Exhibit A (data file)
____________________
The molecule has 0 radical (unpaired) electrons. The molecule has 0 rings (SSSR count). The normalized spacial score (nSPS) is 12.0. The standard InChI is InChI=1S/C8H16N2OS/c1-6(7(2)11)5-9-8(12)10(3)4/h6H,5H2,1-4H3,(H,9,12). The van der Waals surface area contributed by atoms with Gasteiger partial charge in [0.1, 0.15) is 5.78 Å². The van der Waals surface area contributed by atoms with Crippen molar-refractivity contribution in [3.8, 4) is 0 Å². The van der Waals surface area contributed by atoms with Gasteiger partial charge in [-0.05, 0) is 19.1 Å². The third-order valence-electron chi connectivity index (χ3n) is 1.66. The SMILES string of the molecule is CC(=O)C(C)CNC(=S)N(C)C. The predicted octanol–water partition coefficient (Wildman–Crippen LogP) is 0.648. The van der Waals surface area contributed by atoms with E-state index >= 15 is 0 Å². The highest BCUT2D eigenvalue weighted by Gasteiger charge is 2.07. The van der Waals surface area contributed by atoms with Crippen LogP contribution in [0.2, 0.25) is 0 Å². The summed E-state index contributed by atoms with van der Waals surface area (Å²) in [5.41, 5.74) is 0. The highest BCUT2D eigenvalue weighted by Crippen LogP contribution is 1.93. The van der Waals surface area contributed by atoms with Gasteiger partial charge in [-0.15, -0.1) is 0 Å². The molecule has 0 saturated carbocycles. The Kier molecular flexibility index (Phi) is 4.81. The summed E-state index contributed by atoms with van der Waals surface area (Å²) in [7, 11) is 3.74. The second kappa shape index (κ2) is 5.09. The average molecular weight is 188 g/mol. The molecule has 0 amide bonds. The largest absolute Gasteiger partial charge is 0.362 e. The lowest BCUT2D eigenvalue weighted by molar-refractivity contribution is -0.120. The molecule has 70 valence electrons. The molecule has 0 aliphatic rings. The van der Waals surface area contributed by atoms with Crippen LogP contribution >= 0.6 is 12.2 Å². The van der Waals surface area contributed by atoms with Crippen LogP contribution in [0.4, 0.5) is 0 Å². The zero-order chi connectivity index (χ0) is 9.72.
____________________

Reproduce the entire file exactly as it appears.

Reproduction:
The molecule has 0 radical (unpaired) electrons. The molecule has 0 rings (SSSR count). The normalized spacial score (nSPS) is 12.0. The standard InChI is InChI=1S/C8H16N2OS/c1-6(7(2)11)5-9-8(12)10(3)4/h6H,5H2,1-4H3,(H,9,12). The van der Waals surface area contributed by atoms with Gasteiger partial charge in [0.1, 0.15) is 5.78 Å². The van der Waals surface area contributed by atoms with Crippen molar-refractivity contribution in [3.8, 4) is 0 Å². The van der Waals surface area contributed by atoms with Gasteiger partial charge in [-0.05, 0) is 19.1 Å². The third-order valence-electron chi connectivity index (χ3n) is 1.66. The SMILES string of the molecule is CC(=O)C(C)CNC(=S)N(C)C. The predicted octanol–water partition coefficient (Wildman–Crippen LogP) is 0.648. The van der Waals surface area contributed by atoms with E-state index >= 15 is 0 Å². The highest BCUT2D eigenvalue weighted by Gasteiger charge is 2.07. The van der Waals surface area contributed by atoms with Crippen LogP contribution in [0.2, 0.25) is 0 Å². The summed E-state index contributed by atoms with van der Waals surface area (Å²) in [5.41, 5.74) is 0. The highest BCUT2D eigenvalue weighted by Crippen LogP contribution is 1.93. The van der Waals surface area contributed by atoms with Gasteiger partial charge in [-0.15, -0.1) is 0 Å². The molecule has 0 saturated carbocycles. The Kier molecular flexibility index (Phi) is 4.81. The summed E-state index contributed by atoms with van der Waals surface area (Å²) in [7, 11) is 3.74. The second kappa shape index (κ2) is 5.09. The average molecular weight is 188 g/mol. The molecule has 0 amide bonds. The largest absolute Gasteiger partial charge is 0.362 e. The lowest BCUT2D eigenvalue weighted by molar-refractivity contribution is -0.120. The molecule has 70 valence electrons. The molecule has 0 aliphatic rings. The van der Waals surface area contributed by atoms with Crippen LogP contribution >= 0.6 is 12.2 Å². The van der Waals surface area contributed by atoms with Crippen LogP contribution in [0.4, 0.5) is 0 Å². The zero-order chi connectivity index (χ0) is 9.72.